Is the Bernard Madoff Financial Fiasco Tied to the Global Economic Meltdown?


Bernard Madoff; AP photo

Question/Comment: How is the Bernard Madoff financial fiasco tied to the global economic meltdown? Is it just a timely coincidence? The thought of a connection somehow seems important.

Paul Solman: Let’s see if I can resist the urge to make more of a connection than may be warranted. As it happens, when I received this question a few minutes ago I was reading about a Florentine businessman of the Middle Ages, Francesco Datini. Known as “the Merchant of Prato,” he’s famous because his correspondence, discovered in the 19th century, ran to 140,000 letters, most of them about his business. Here’s the extract I came upon, moments before your email:

“The greater part of mankind,” he wrote to one of his managers, “is evilly disposed; the earth and sea are full of robbers.”

And Datini, invested accordingly: with great caution and scrupulous investigation. Unlike Bernie Madoff investors Steven Spielberg or Mort Zuckerman, say. In short, like the poor, the corrupt we have always with us.

That said, there is a connection to the current crisis, I think – in the MAGNITUDE of what Madoff made off with.

How could it be that so MUCH money was entrusted to him? Because there is now so much more wealth sloshing around the world. And it’s been created quickly: most notably, by the advent of enterprise in Asia and the former Iron Curtain countries. As author Clyde Prestowitz put it in the title of a book a few years ago: “Three Billion New Capitalists.”

These people (though not all of them, of course) had for the first time entered the world economy. They were producing goods and services for which other people were willing to pay. They thus produced MORE. And that, friends, is economic growth, for better and perhaps worse. More economic growth = more wealth. All there is to it.

This resulted in what was referred to, up until recently, as the “global savings glut.” That is, there was SO MUCH new wealth it couldn’t find enough opportunities for investment. (You can see where I’m going with this, I trust.) If too much wealth is chasing too few opportunities, it’s a seller’s market. If what you’re selling is an investment opportunity for which you want someone to loan you the money, you might call it a BORROWER’S market.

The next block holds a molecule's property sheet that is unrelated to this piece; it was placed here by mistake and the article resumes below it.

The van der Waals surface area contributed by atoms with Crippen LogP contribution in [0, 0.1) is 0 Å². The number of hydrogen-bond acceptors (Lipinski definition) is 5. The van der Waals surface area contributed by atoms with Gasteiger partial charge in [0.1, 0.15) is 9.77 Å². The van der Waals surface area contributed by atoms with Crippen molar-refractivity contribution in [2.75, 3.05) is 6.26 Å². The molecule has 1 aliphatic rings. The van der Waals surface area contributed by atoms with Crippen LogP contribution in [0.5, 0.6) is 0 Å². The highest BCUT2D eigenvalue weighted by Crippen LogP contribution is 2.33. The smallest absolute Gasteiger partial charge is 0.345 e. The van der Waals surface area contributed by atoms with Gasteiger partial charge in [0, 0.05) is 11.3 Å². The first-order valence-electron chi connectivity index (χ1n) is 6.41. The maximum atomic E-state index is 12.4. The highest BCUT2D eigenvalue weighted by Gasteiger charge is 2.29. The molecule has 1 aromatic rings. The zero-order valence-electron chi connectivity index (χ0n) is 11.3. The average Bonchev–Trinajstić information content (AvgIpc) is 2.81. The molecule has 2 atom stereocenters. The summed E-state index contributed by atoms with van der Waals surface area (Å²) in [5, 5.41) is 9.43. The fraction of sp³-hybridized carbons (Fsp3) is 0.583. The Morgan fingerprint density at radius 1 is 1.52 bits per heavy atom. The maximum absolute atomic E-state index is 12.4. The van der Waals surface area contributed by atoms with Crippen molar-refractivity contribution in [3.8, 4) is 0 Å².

And indeed, interest rates plunged as lenders competed with one another. The Federal Reserve, famously and now notoriously, had helped encourage it all by driving interest rates down in the U.S.

Steven Spielberg is, by all accounts and evidence, a remarkable man. He has been selling into the global economy throughout its unprecedented 30-year boom. He has given pleasure to millions (billions?) and they’ve paid him for so doing. He has thus amassed great wealth. SOMEONE has to manage it for him. He hears of (or meets) a money manager with an apparently superb track record whom many wealthy people trust: a guy who pays 10 percent a year when the “risk-free” rate is around two percent (what you get on T.I.P.S. – U.S. Treasury Inflation-Protected Securities).

At this point you could say: Spielberg (and investors like him) were fools. Who can promise to deliver eight percent above the risk-free rate without taking crazy risks? It’s pure greed. Or you could say, quite plausibly: eight percent is no big deal, given the returns of the past. Not greedy at all. Especially since Spielberg is GIVING THE MONEY AWAY.

So Spielberg hands over the Spielberg savings glut to a money manager, as do countless others. In an era of extravagant growth and burgeoning wealth, it was to be expected, as was the fact that this one: Bernie Madoff, little by little and perhaps quite innocently at first, became “evilly disposed.”

Editor’s Note: You can watch the NewsHour’s most recent coverage of the Madoff fraud scheme below.